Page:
The Poems of Samuel Taylor Coleridge: Discover His Most Famous Poetry

The Poems of Samuel Taylor Coleridge: Discover His Most Famous Poetry

Samuel Taylor Coleridge is regarded as one of the best poets of the Romantic era. Born in 1772, Coleridge was an English poet, literary critic, philosopher, who, along with his close companion William Wordsworth, was a founding member of the Romantic movement in England. Discover a list of seven of his most famous poems below, from the seminal The Rime of the Ancient Mariner to the opium-induced classic Kubla Khan.

“Poetry: the best words in the best order.”

Quote by Samuel Taylor Coleridge

The Rime of the Ancient Mariner

Arguably Samuel Taylor Coleridge’s most famous poem, The Rime of the Ancient Mariner is more of a story than a poem. The plot follows three guests who were on their way to a wedding when one of them gets stopped by a Mariner who proceeds to tell his woeful tale…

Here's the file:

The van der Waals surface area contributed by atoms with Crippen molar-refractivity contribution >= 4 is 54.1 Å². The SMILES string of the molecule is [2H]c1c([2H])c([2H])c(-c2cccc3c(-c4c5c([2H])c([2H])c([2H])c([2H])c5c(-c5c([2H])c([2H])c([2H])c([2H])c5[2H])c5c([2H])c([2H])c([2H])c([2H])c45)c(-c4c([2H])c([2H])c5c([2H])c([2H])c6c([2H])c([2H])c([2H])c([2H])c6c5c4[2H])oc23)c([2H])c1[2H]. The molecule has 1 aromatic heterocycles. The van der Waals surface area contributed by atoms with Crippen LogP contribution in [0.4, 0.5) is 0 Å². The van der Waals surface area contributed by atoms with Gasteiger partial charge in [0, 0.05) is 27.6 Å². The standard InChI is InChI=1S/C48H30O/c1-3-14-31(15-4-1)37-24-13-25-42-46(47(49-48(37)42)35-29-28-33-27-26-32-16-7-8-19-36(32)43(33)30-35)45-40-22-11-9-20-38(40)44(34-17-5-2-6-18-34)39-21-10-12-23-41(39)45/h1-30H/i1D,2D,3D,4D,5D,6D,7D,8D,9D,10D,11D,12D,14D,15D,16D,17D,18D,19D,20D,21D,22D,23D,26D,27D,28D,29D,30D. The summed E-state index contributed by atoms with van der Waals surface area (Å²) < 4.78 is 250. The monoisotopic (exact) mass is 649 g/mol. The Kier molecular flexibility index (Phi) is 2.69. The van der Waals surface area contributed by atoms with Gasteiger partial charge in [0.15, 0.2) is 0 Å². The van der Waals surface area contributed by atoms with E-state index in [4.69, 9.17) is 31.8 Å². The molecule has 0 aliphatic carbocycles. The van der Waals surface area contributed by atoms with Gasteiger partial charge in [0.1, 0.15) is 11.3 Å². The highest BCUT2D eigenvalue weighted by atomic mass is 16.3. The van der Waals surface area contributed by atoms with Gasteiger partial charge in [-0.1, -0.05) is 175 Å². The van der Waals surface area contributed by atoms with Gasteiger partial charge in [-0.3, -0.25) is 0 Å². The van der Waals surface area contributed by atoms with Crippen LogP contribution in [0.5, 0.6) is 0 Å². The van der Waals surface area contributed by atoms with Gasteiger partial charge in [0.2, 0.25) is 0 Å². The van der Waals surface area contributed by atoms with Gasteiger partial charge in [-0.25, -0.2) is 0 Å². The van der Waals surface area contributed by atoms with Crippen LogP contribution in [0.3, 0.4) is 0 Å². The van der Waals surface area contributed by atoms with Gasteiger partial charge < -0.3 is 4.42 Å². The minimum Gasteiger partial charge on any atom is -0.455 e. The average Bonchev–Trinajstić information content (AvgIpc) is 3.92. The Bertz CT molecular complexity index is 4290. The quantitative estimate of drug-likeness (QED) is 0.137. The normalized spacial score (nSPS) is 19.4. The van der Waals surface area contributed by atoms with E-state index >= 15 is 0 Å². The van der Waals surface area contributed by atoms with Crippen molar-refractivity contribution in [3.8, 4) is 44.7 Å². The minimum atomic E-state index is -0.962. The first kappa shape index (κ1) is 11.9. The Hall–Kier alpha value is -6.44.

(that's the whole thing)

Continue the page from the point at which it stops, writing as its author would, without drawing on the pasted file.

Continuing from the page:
It is an ancient Mariner,
And he stoppeth one of three.
‘By thy long grey beard and glittering eye,
Now wherefore stopp’st thou me?

The Bridegroom’s doors are opened wide,
And I am next of kin;
The guests are met, the feast is set:
May’st hear the merry din.’

He holds him with his skinny hand,
‘There was a ship,’ quoth he.
‘Hold off! unhand me, grey-beard loon!’
Eftsoons his hand dropt he.

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Frost at Midnight

A key theme in Romantic poetry is that of nature and man’s spiritual connection. Coleridge’s poem Frost at Midnight is a fine example of this in practice. In the poem, Coleridge pairs poetic composition with the beautiful appearance of frost crystals on a windowpane and ‘explores how the individual mind mirrors the natural world‘, focussing on repeating elements present in both thought and frost.